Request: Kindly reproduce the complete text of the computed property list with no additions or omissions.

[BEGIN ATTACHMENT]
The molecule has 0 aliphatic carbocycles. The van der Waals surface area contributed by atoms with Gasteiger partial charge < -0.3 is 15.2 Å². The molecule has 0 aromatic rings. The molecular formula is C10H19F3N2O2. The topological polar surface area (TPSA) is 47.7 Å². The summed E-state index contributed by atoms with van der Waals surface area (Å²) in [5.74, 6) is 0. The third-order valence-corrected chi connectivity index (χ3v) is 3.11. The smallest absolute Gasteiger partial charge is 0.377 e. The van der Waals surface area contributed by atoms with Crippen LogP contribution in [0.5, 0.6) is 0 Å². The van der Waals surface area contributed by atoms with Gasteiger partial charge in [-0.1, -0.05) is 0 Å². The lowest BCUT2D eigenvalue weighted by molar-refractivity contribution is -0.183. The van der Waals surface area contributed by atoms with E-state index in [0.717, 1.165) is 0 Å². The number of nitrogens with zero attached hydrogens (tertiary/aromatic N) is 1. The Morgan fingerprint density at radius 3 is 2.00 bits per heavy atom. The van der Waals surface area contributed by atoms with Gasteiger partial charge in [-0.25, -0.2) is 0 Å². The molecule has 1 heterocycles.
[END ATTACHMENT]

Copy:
The molecule has 0 aliphatic carbocycles. The van der Waals surface area contributed by atoms with Gasteiger partial charge < -0.3 is 15.2 Å². The molecule has 0 aromatic rings. The molecular formula is C10H19F3N2O2. The topological polar surface area (TPSA) is 47.7 Å². The summed E-state index contributed by atoms with van der Waals surface area (Å²) in [5.74, 6) is 0. The third-order valence-corrected chi connectivity index (χ3v) is 3.11. The smallest absolute Gasteiger partial charge is 0.377 e. The van der Waals surface area contributed by atoms with Crippen LogP contribution in [0.5, 0.6) is 0 Å². The van der Waals surface area contributed by atoms with Gasteiger partial charge in [-0.1, -0.05) is 0 Å². The lowest BCUT2D eigenvalue weighted by molar-refractivity contribution is -0.183. The van der Waals surface area contributed by atoms with E-state index in [0.717, 1.165) is 0 Å². The number of nitrogens with zero attached hydrogens (tertiary/aromatic N) is 1. The Morgan fingerprint density at radius 3 is 2.00 bits per heavy atom. The van der Waals surface area contributed by atoms with Gasteiger partial charge in [-0.25, -0.2) is 0 Å². The molecule has 1 heterocycles.